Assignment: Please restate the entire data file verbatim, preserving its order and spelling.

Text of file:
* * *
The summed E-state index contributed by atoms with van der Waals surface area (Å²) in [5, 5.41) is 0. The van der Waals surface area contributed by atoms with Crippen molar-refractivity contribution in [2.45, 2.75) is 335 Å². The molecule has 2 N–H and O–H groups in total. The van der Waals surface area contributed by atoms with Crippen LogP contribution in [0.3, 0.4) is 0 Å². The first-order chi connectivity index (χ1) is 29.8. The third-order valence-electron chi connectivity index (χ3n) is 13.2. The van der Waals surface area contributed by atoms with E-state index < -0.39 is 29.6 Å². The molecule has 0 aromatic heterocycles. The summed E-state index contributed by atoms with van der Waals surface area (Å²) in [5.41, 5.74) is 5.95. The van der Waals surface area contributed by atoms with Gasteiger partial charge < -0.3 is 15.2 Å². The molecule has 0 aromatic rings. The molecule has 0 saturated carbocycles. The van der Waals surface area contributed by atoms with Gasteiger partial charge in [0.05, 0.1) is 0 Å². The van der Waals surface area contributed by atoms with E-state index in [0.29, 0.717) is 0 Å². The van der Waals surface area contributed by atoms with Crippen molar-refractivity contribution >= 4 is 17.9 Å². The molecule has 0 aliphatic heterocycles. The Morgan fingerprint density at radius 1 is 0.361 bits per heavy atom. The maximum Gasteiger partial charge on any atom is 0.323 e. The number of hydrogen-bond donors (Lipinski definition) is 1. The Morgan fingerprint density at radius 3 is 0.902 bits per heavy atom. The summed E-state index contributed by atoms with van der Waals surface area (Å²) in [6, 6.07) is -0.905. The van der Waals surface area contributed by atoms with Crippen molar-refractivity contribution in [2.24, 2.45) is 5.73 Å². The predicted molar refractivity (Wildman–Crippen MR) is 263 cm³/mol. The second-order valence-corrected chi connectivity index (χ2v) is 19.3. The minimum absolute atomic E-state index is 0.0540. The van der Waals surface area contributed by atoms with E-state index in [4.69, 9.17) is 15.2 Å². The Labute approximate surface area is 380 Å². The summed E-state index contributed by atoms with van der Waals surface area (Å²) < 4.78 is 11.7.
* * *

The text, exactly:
The summed E-state index contributed by atoms with van der Waals surface area (Å²) in [5, 5.41) is 0. The van der Waals surface area contributed by atoms with Crippen molar-refractivity contribution in [2.45, 2.75) is 335 Å². The molecule has 2 N–H and O–H groups in total. The van der Waals surface area contributed by atoms with Crippen LogP contribution in [0.3, 0.4) is 0 Å². The first-order chi connectivity index (χ1) is 29.8. The third-order valence-electron chi connectivity index (χ3n) is 13.2. The van der Waals surface area contributed by atoms with E-state index < -0.39 is 29.6 Å². The molecule has 0 aromatic heterocycles. The summed E-state index contributed by atoms with van der Waals surface area (Å²) in [5.41, 5.74) is 5.95. The van der Waals surface area contributed by atoms with Gasteiger partial charge < -0.3 is 15.2 Å². The molecule has 0 aromatic rings. The molecule has 0 saturated carbocycles. The van der Waals surface area contributed by atoms with Gasteiger partial charge in [0.05, 0.1) is 0 Å². The van der Waals surface area contributed by atoms with E-state index in [0.29, 0.717) is 0 Å². The van der Waals surface area contributed by atoms with Crippen molar-refractivity contribution >= 4 is 17.9 Å². The molecule has 0 aliphatic heterocycles. The Morgan fingerprint density at radius 1 is 0.361 bits per heavy atom. The maximum Gasteiger partial charge on any atom is 0.323 e. The number of hydrogen-bond donors (Lipinski definition) is 1. The Morgan fingerprint density at radius 3 is 0.902 bits per heavy atom. The summed E-state index contributed by atoms with van der Waals surface area (Å²) in [6, 6.07) is -0.905. The van der Waals surface area contributed by atoms with Crippen molar-refractivity contribution in [2.24, 2.45) is 5.73 Å². The predicted molar refractivity (Wildman–Crippen MR) is 263 cm³/mol. The second-order valence-corrected chi connectivity index (χ2v) is 19.3. The minimum absolute atomic E-state index is 0.0540. The van der Waals surface area contributed by atoms with E-state index in [4.69, 9.17) is 15.2 Å². The Labute approximate surface area is 380 Å². The summed E-state index contributed by atoms with van der Waals surface area (Å²) < 4.78 is 11.7.